A. IRR “Manipulation”. The Article states that “[a] popular criticism of Subscription Facilities relates to manipulation of a fund’s internal rate of return” (“IRR”). It is certainly true that this is a popular criticism; press reports have exaggerated the impact of Subscription Facilities on IRR throughout the past year with the Financial Times going as far as labeling Subscription Facilities a “trick” to boost private equity fees.5 But is this a valid criticism? Boston Illiquid Securities Offering Network, Inc., in a research piece titled “Lines of Credit and their Impact on Performance Evaluation,” undertook a data analysis to test the validity of this criticism.6 Their analysis looked at the performance of 498 buyout Funds, assuming a one-year delay from investment (each, an “Investment”) acquisition to the related capital call (in each case with the deferral enabled by individual loans under hypothetical Subscription Facilities). Their analysis concluded that over the life of the sampled Funds, the median IRR boost from a Subscription Facility with a one-year clean down assumption was in the 35-45 basis points range. For the top performing Funds, the boost was 90-100 basis points.7 For an asset class like private equity with high return targets, this impact on IRR is frankly quite modest. At such minimal levels of actual impact, characterizing Subscription Facilities as IRR “manipulation” intended to boost fees of the Fund sponsors (“General Partners”) is an unfortunate characterization. There is no “manipulation” (nor the deception that the term connotes). The enhancement is small, the math creating it is simple and all of this is easily understood by Investors sophisticated enough to be investing in private equity in the first place.
B. Investor Transfer Restrictions. The Article lists a second downside of Subscription Facilities that “GPs can refuse to allow transfers if it decreases their borrowing base” under a Subscription Facility. It would have been very interesting if PwC had given its practical experience on this point (i.e., has PwC ever seen a General Partner prohibit an Investor transferring a Fund interest as a result of the corresponding Subscription Facility borrowing base impact?). The Article does not say. We have never seen or heard of an Investor transfer being prohibited by a Fund over Subscription Facility borrowing base implications. Perhaps, again, an articulated detriment not grounded in factual reality.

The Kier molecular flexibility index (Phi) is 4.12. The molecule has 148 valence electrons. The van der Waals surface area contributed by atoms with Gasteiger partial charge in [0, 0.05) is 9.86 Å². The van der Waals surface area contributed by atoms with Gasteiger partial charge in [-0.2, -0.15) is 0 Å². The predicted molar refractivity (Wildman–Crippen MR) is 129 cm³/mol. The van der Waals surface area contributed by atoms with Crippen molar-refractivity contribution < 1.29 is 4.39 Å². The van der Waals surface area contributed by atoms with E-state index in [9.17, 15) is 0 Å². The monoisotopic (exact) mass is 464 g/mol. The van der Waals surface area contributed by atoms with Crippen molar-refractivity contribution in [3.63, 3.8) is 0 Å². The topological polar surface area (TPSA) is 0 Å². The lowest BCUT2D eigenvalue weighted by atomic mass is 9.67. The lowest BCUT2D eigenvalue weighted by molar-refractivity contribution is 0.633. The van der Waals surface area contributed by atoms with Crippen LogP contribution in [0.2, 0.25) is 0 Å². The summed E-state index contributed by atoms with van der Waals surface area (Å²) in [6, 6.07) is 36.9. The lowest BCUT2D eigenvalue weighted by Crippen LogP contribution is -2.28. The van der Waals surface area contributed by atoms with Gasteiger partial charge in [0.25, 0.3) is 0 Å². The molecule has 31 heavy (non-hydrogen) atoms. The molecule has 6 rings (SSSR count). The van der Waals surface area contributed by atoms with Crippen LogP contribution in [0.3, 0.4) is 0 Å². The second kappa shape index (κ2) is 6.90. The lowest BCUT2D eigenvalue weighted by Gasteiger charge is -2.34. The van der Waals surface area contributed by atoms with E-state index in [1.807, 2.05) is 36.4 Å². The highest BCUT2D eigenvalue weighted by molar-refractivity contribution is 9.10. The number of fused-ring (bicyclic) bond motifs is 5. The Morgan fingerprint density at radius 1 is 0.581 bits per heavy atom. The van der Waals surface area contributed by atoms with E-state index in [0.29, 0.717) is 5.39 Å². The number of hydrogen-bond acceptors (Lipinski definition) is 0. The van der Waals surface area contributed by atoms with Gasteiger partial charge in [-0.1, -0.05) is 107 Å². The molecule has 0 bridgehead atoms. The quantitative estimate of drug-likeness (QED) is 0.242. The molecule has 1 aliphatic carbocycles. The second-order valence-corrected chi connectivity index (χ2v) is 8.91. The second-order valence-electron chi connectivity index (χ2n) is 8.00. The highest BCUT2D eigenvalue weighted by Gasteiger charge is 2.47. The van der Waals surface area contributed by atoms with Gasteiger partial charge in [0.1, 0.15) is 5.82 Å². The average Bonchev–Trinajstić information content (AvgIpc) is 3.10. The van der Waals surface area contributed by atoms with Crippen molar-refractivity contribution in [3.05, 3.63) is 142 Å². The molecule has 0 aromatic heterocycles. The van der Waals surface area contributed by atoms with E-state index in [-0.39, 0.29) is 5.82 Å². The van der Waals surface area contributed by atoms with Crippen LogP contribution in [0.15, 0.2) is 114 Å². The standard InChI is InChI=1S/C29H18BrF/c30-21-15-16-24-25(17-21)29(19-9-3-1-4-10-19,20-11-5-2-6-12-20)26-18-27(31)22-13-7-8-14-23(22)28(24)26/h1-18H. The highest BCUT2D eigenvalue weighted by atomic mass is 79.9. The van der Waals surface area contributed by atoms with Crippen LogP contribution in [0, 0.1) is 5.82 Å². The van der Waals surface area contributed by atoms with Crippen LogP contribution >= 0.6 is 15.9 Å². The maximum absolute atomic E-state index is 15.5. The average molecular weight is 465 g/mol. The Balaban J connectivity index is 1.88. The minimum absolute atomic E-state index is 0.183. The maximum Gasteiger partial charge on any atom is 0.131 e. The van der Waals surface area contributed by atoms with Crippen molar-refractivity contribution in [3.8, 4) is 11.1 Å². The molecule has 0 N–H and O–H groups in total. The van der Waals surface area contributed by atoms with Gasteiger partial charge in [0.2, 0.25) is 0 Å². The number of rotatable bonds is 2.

C. Financial Crisis Analysis. Finally, and perhaps most concerning, PwC paraphrases a Financial Times article implying Subscription Facilities increase systemic risk.8 The Article states:
“If there were to be a downward economic shift, this could be exacerbated if banks demand repayment and investors default on capital calls. GPs will then sell liquid assets (shares and bonds) to meet these demands, leading to further instability and the facility potentially becoming a significant risk to banks. However, such facilities are over-collateralised and issues have been resolved promptly. It is unclear if this will hold during any financial crisis.”
This paragraph contains multiple misperceptions and ignores lessons from the most recent financial crisis. First, the Subscription Facility market is predominantly structured on a committed loan basis. Banks cannot simply demand repayment in a financial crisis. That is a factual misconception. The typical Subscription Facility would require a default prior to a bank’s ability to accelerate repayment prior to maturity. Second, “GPs will then sell liquid assets (shares and bonds)”? Subscription Facilities are primarily loans to private equityFunds. There are hardly ever liquid Investments even involved (virtually by definition). This just seems to demonstrate confusion or a lack of understanding about the Subscription Facility market. If there is a default or maturity under a Subscription Facility, the required remedy or action is for the Fund to make a capital call on the Investors. No Fund would be forced to liquidate Investments unless the financial crisis was truly so severe that the Investors lacked the financial wherewithal to honor their own capital commitments. Third, a Subscription Facility does nothing to increase the likelihood of an Investor defaulting on a capital call. A Fund can, under the terms of virtually all limited partnership agreements, call 100% of an Investor’s uncalled capital commitments at any time, even tomorrow. A Subscription Facility does nothing to change that. A Subscription Facility does not increase an Investor’s funding obligation by a single dollar. Suggesting a Subscription Facility increases the likelihood of Investor defaults is unsupportable. An Investor irresponsibly managing its own liquidity is perhaps a real theoretical risk, but laying that at the door of the Subscription Facility market is misdirected. Rather, and ironically, Subscription Facilities allow Funds to better forecast upcoming capital calls, enabling Investors to better manage their own liquidity needs.